Psychology 3301F/G Chapter Notes - Chapter 7: Premorbidity, Theory Of Multiple Intelligences, Structural Level

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Chapter 7: Assessment: Intellectual and Cognitive Measures
Intro
Tests of intelligence and related cognitive abilities are among the psychometrically strongest tests that
psychologists have developed
Defining Intelligence
Biet’s defiitio foused o ability related to scholastic/academic task
o Subsequent definitions have focused on the context of life more generally
Wechsler: defined intelligence as a persons global capacity to act purposefully, to think in a rational
manner, and to deal effectively with their environment
Devoted his career to the development of scales to assess a range of problem solving skills
Assumed that these abilities were acquired through education and life experiences
Theories of Intelligence
Categorize modes into three domains: factor models, hierarchical models and information processing
models
Factors models involve two or more factors that are postulated to be at more or less same structural
level
Hierarchical based on assumption that there are different levels of factors with the higher order or
primary factors composed of lower-order or secondary factors
Info processing focus less on the organization and more on identification of processes
Charles Spearman: earliest and most influential factor model of intelligence
o Proposes that all intellectual activities share a single common core, general factor, g factor
o Said also s factors, specific factors that are responsible for unique aspects
Made up two factor theory model (g and s)
Thurstone proposed group of factors known as primary mental abilities
o These are relatively distinct, overlap to a very small extent and this overlap that Thurstone
suggested as Speara’s g factor
o He also developed a measure of intelligence based on his model
Cattell: believed that existing intelligence tests were too focused on verbal, school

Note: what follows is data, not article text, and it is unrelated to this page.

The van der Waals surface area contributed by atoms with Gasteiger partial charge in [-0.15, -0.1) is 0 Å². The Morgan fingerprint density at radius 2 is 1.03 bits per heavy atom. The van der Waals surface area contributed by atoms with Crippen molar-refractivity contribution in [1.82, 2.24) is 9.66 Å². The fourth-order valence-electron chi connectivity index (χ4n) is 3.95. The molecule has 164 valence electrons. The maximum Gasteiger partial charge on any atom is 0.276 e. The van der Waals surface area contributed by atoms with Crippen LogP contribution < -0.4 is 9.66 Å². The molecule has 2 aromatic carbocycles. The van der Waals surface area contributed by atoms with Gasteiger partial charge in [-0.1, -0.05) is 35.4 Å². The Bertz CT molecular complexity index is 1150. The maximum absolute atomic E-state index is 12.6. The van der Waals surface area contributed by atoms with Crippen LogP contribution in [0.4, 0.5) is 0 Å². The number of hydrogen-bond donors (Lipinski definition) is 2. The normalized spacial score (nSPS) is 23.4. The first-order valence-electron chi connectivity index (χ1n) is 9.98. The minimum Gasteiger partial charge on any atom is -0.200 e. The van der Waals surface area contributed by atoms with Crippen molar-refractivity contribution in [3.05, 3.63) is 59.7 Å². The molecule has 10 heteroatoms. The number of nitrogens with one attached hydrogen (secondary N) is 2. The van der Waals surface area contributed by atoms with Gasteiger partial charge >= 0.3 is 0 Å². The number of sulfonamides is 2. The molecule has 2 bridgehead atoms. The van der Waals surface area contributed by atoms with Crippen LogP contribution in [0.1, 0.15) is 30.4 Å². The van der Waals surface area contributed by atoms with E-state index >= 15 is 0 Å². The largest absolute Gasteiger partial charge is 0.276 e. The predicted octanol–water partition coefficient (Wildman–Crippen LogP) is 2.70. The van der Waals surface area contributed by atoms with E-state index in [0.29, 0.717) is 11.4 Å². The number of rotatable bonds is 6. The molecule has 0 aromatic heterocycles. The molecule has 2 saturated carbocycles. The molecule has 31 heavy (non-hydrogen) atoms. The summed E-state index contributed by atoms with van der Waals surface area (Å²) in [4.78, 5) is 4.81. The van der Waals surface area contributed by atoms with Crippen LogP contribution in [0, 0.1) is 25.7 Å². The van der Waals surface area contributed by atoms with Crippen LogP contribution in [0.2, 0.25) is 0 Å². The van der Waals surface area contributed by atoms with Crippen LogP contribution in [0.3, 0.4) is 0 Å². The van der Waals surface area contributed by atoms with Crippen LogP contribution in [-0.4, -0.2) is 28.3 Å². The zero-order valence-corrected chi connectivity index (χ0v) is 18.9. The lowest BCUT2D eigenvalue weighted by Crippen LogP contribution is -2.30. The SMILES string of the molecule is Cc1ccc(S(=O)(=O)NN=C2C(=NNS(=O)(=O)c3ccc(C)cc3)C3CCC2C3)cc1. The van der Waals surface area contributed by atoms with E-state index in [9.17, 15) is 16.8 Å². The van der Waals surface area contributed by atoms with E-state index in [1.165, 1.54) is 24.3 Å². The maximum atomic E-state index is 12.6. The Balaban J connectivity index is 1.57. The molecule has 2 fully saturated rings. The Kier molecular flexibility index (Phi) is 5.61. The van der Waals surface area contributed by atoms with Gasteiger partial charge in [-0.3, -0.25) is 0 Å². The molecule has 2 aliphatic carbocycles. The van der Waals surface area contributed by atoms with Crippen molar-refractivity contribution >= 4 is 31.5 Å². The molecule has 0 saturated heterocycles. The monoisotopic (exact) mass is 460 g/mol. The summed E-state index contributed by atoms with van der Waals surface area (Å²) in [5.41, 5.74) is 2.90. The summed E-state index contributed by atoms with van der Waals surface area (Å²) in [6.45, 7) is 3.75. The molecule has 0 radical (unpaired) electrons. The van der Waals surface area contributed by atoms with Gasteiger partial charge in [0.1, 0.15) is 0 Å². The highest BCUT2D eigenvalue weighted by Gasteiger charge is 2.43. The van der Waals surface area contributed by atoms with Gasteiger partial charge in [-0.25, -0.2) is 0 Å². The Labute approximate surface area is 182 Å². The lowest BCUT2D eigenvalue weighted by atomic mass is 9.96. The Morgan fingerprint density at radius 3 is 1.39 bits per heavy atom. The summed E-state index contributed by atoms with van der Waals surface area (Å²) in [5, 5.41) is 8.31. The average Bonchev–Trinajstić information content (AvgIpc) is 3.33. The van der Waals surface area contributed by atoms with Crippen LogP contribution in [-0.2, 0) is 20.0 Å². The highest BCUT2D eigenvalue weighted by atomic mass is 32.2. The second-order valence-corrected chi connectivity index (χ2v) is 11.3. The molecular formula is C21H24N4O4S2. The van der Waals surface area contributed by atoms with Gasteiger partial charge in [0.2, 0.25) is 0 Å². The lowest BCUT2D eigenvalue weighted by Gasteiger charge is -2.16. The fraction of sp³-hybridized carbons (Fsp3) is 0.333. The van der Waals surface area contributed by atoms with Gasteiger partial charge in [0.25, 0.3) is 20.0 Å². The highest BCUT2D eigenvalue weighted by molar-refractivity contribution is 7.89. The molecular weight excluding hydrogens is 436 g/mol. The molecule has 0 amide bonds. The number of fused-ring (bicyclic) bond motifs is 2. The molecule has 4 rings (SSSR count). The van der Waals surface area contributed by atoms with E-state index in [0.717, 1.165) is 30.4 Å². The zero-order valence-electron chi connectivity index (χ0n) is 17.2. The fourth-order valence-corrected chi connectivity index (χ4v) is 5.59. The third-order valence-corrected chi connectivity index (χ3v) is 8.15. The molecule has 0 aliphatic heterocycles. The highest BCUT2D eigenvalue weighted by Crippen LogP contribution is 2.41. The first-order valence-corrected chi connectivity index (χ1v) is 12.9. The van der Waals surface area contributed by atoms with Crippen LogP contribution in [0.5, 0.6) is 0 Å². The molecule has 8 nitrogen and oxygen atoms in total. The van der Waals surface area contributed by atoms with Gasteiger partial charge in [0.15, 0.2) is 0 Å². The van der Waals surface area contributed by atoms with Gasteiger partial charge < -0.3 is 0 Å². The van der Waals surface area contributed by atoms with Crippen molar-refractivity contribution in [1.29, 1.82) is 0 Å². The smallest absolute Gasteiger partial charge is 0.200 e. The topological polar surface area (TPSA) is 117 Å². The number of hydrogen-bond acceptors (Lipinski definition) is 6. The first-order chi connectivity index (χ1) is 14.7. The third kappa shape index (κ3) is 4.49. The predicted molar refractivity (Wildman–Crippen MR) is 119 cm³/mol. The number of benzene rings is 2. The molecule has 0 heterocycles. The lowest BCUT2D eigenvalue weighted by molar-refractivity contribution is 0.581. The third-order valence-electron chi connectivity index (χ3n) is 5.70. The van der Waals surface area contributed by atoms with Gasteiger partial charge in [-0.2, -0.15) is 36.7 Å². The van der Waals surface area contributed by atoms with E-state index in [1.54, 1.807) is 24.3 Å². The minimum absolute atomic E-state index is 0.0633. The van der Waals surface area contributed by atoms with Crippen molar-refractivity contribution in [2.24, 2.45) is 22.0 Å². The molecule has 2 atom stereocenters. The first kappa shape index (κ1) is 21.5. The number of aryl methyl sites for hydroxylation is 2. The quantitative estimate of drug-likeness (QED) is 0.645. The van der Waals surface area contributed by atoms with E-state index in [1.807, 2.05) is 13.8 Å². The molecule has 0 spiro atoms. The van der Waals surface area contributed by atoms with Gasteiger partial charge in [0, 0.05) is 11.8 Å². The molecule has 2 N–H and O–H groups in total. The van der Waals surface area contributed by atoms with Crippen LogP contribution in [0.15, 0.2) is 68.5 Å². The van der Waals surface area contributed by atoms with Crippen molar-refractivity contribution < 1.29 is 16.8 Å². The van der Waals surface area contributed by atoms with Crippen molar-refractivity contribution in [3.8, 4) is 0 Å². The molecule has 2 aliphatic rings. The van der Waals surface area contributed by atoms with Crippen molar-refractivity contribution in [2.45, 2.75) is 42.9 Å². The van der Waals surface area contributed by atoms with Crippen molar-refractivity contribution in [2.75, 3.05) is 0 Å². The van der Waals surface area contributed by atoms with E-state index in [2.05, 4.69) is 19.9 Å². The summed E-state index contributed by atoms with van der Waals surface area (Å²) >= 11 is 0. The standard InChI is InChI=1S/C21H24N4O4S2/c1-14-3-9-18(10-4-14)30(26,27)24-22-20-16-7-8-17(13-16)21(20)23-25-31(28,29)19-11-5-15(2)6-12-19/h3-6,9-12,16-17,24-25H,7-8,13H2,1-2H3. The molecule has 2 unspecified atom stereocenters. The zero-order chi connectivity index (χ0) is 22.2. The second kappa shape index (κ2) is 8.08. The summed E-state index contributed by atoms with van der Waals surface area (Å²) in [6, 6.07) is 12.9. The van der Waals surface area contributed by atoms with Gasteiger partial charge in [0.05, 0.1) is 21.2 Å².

o Two general factors of intelligence: crystallized and fluid
Stererg’s triarhi theor: ioles three iterrelated eleets: opoetial, eperietial, ad
contextual
o Model suggests that consideration of all these elements is necessary to understand intelligence
Seod ifo proessig theor, Garder’s theor of ultiple itelligees
o Less importance to g factor; multiple forms of intelligence
o Argued culturally unbiased assessment requires recognition of the full range of different types of
intelligence
Earlier theories playing more of a role on g and later on info processing skills
Assessing intelligence: the clinical context
Assessment of intelligence is often an integral component of a psychological assessment
Common questions addressed by psychologists in such cases is whether the current level of functioning
represents a change from a previous level
Premorbid IQ = intellectual functioning prior to accident or onset of decline
o Have developed some effective strategies for making these estimates
Issues of possible changes in psychosocial functioning must be determined
Use of multiple sources of data, including intellectual test results, is relatively standard for assessment
questions that involves possible alterations
Cool used itelligee tests do’t tap the full rage of ailities that are iluded i oder theories
Tend to focus on those abilities that are related to academic performance
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